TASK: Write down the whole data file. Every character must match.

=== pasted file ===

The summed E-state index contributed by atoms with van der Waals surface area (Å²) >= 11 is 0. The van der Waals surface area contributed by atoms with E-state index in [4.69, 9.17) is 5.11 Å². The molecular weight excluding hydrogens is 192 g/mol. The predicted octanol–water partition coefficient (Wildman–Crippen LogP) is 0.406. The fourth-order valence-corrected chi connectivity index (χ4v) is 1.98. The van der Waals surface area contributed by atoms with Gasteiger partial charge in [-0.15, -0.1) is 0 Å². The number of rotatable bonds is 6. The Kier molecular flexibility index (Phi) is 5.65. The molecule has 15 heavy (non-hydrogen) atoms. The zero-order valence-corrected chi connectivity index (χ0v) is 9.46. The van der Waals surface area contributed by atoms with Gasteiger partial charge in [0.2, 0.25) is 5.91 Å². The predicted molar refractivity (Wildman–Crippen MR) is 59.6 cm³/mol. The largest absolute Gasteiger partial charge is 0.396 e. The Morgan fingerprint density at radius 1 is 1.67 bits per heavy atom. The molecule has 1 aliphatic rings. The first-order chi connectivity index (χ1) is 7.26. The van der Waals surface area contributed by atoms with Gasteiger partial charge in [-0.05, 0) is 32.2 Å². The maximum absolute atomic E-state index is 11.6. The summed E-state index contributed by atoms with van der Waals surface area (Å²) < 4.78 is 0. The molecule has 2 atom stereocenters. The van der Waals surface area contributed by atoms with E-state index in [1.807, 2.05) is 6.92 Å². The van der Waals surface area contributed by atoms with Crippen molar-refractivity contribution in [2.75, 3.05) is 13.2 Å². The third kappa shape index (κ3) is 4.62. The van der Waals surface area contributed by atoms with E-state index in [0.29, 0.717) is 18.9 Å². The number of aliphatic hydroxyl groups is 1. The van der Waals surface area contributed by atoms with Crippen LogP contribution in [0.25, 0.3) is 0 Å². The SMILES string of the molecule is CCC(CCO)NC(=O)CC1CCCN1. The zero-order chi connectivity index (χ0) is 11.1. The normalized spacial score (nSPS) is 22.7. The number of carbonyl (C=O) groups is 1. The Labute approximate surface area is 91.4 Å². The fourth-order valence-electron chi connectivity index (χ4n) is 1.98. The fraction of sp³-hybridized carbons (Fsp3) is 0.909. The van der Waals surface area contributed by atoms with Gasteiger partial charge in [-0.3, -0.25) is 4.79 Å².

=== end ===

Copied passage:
The summed E-state index contributed by atoms with van der Waals surface area (Å²) >= 11 is 0. The van der Waals surface area contributed by atoms with E-state index in [4.69, 9.17) is 5.11 Å². The molecular weight excluding hydrogens is 192 g/mol. The predicted octanol–water partition coefficient (Wildman–Crippen LogP) is 0.406. The fourth-order valence-corrected chi connectivity index (χ4v) is 1.98. The van der Waals surface area contributed by atoms with Gasteiger partial charge in [-0.15, -0.1) is 0 Å². The number of rotatable bonds is 6. The Kier molecular flexibility index (Phi) is 5.65. The molecule has 15 heavy (non-hydrogen) atoms. The zero-order valence-corrected chi connectivity index (χ0v) is 9.46. The van der Waals surface area contributed by atoms with Gasteiger partial charge in [0.2, 0.25) is 5.91 Å². The predicted molar refractivity (Wildman–Crippen MR) is 59.6 cm³/mol. The largest absolute Gasteiger partial charge is 0.396 e. The Morgan fingerprint density at radius 1 is 1.67 bits per heavy atom. The molecule has 1 aliphatic rings. The first-order chi connectivity index (χ1) is 7.26. The van der Waals surface area contributed by atoms with Gasteiger partial charge in [-0.05, 0) is 32.2 Å². The maximum absolute atomic E-state index is 11.6. The summed E-state index contributed by atoms with van der Waals surface area (Å²) < 4.78 is 0. The molecule has 2 atom stereocenters. The van der Waals surface area contributed by atoms with E-state index in [1.807, 2.05) is 6.92 Å². The van der Waals surface area contributed by atoms with Crippen molar-refractivity contribution in [2.75, 3.05) is 13.2 Å². The third kappa shape index (κ3) is 4.62. The van der Waals surface area contributed by atoms with E-state index in [0.29, 0.717) is 18.9 Å². The number of aliphatic hydroxyl groups is 1. The van der Waals surface area contributed by atoms with Crippen LogP contribution in [0.25, 0.3) is 0 Å². The SMILES string of the molecule is CCC(CCO)NC(=O)CC1CCCN1. The zero-order chi connectivity index (χ0) is 11.1. The normalized spacial score (nSPS) is 22.7. The number of carbonyl (C=O) groups is 1. The Labute approximate surface area is 91.4 Å². The fourth-order valence-electron chi connectivity index (χ4n) is 1.98. The fraction of sp³-hybridized carbons (Fsp3) is 0.909. The van der Waals surface area contributed by atoms with Gasteiger partial charge in [-0.3, -0.25) is 4.79 Å².